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Scootch

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About Scootch

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  • Location
    Mississippi

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  • Leatherwork Specialty
    beginner
  • Interested in learning about
    tooling/carving/construction methods
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  1. Are you trying to cut belts or short straight lines of a pattern. If the lines are short you should be able to cut them freehand. Practice on scrap leather cutting 6inch lines or so. Take your time. There is no deadline. If the edge bevels are not even your knife will try to veer off the line. If your knife isn't perpendicular it will try to veer. If your knife is not sharp as it can be you'll have to pull or push harder causing you to veer. Take your time and focus.. if the leather is damp or cased it will cut more easily. Also you dont have to cut completely through on the first pass. Make sure your substrate isn't soft where your blade digs in. If your lighting is poor and you're dealing with shadows it will be harder to stay on your mark. Just some thoughts. Scootch
  2. Beautiful work! What geometric was used on the border? Thanks, Scootch
  3. Bruce, The first I heard of Wayne was in your interview with DGS on "Lost Trades" podcast. I didn't realize it at the time but after Terry got back with me on the flower center I saw on his saddle I went back to the pod cast to see if y'all were talking about the same tool maker. It was pretty cool how it turned out that way. I'm currently reading Bob Brenners' "How to Establish Prices for the Saddlemaker or Leatherworker" that you referenced. This book will easily pay for itself with in a few small projects. Thanks for you contribution. Scootch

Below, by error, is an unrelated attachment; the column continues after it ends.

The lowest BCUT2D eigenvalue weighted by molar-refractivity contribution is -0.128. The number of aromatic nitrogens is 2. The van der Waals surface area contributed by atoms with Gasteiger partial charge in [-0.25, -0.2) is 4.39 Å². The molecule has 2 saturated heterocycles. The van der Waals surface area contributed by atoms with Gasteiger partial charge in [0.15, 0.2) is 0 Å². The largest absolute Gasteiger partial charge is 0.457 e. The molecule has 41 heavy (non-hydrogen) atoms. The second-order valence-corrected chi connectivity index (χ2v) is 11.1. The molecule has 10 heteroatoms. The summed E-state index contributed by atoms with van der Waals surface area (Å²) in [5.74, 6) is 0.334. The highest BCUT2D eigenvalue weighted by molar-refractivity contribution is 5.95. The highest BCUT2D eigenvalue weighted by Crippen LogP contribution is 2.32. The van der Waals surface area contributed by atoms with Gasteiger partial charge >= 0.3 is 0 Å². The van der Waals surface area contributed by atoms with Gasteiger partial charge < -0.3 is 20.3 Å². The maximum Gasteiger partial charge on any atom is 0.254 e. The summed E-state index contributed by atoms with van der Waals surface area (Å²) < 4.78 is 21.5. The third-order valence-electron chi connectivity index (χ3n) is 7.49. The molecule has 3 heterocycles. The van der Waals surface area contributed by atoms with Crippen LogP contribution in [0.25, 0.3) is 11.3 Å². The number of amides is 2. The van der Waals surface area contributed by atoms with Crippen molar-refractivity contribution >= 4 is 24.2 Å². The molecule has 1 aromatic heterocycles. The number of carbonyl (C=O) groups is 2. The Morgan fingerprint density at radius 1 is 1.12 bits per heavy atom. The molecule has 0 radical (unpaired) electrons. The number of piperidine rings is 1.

4. I just wanted to share a tool maker I found out about three or four weeks ago. While looking at tooling on various saddles online there was a flower center I hadn't seen before. After contacting the saddle maker to find out where to get the stamp he told me it was made by Wayne Jueschke. I ended up getting a couple of flower centers, box geo and triangle geo of the same size and a serpentine from Wayne. I have not seen any tools with such sharp crisp machining and impressions. His tools are made of steel and very well detailed. Most of my tools are from BK, a few from Jeramiah Watt and a few from Robert Beard but Waynes' surpass these makers in sharpness of machining and impressions based on my small sample of inventory. The tools are not cheap but he has many unique tools you won't find elsewhere. This transaction with him is the only time I've interacted with him. Just thought I'd pass it along because I'm satisfied with his product. Scootch
  5. This isn't really a tool list but a list of essentials for me. Good lighting and a solid work table. Some sort of thin cutting mat between your work and the table surface so you don't damage your tools. Clear packaging tape to line your paper patters with so they paper pattern doesn't get wet. Ball point pens to use for a stylus (transferring your pattern to the leather). Find patterns that someone has tooled so you can see what the finished product is suppose to look like. Tankote and Fiebings antique paste. Make sure your tools are checkered and not smooth. This helps the antiquing process. Scootch